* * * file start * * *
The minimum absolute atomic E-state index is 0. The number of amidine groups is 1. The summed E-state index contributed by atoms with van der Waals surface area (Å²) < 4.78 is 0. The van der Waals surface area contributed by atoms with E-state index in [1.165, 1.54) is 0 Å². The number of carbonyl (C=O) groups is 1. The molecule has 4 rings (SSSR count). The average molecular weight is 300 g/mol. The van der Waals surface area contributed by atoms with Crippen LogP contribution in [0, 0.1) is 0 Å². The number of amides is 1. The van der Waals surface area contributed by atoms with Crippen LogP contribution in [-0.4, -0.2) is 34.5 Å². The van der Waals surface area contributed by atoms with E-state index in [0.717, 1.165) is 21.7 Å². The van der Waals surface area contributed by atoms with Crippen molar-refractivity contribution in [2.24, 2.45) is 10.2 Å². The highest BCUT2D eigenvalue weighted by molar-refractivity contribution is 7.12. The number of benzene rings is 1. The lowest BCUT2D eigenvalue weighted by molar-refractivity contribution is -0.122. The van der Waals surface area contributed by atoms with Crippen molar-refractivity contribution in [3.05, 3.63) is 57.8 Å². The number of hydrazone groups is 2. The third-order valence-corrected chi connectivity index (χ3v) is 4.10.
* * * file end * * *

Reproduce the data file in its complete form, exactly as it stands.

The minimum absolute atomic E-state index is 0. The number of amidine groups is 1. The summed E-state index contributed by atoms with van der Waals surface area (Å²) < 4.78 is 0. The van der Waals surface area contributed by atoms with E-state index in [1.165, 1.54) is 0 Å². The number of carbonyl (C=O) groups is 1. The molecule has 4 rings (SSSR count). The average molecular weight is 300 g/mol. The van der Waals surface area contributed by atoms with Crippen LogP contribution in [0, 0.1) is 0 Å². The number of amides is 1. The van der Waals surface area contributed by atoms with Crippen LogP contribution in [-0.4, -0.2) is 34.5 Å². The van der Waals surface area contributed by atoms with E-state index in [0.717, 1.165) is 21.7 Å². The van der Waals surface area contributed by atoms with Crippen molar-refractivity contribution in [2.24, 2.45) is 10.2 Å². The highest BCUT2D eigenvalue weighted by molar-refractivity contribution is 7.12. The number of benzene rings is 1. The lowest BCUT2D eigenvalue weighted by molar-refractivity contribution is -0.122. The van der Waals surface area contributed by atoms with Crippen molar-refractivity contribution in [3.05, 3.63) is 57.8 Å². The number of hydrazone groups is 2. The third-order valence-corrected chi connectivity index (χ3v) is 4.10.